History


In the middle of the nineteenth century a group of eminent benefactors, led by the pioneering reformer Lord Norton, in Birmingham formed an association to develop and manage an approved school in the city for boys who had offended against the laws of the day. The school was later operated by the Home Office, in Saltley, Birmingham (pictured right) until the start of the Second World War. During the War the property was acquired by the Post Office for other use and the School was evacuated to Wales. 



After the War the managers wished to return the School to the Midlands and as the Saltley location was no longer available the s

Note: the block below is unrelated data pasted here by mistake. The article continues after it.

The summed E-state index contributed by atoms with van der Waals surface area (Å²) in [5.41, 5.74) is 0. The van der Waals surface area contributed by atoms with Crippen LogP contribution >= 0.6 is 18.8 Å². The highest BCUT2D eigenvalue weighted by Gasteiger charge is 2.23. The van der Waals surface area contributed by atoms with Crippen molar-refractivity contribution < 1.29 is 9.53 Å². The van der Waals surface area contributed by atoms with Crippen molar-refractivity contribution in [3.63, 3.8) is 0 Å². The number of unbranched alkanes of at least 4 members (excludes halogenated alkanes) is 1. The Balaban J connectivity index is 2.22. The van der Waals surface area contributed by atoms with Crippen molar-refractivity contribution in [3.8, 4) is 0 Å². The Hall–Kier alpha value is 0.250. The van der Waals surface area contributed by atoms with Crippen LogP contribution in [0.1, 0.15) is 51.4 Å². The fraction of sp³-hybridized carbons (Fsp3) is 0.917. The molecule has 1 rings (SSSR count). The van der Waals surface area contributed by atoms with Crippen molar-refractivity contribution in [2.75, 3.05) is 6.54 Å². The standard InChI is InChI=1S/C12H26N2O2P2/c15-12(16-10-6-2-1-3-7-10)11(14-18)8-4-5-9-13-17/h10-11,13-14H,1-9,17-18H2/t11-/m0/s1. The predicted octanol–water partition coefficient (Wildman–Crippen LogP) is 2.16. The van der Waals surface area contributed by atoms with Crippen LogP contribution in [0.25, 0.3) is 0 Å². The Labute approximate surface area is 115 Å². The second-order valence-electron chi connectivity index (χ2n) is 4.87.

chool was moved to Kineton House, Little Kineton (pictured left), Warwickshire. This location enabled the pupils to learn additional vocational skills such as farming for which the site was well suited. The school was managed by the Home Office as a Senior Approved School until 1973 when the operation of the school was taken over by Warwickshire County Council as an Assisted Community House.



How did the Norton Foundation get its name and money?

In 1985 Warwickshire County Council ceased to operate the School and the site was sold by the Board of Directors. The proceeds were transferred to the Trustees of the newly founded Norton Foundation. The Trustees invested the funds in long term investments and used the income to the benefit of young people in the West Midlands where Lord Norton had been a benefactor.


Lord Norton - Pictured to the right




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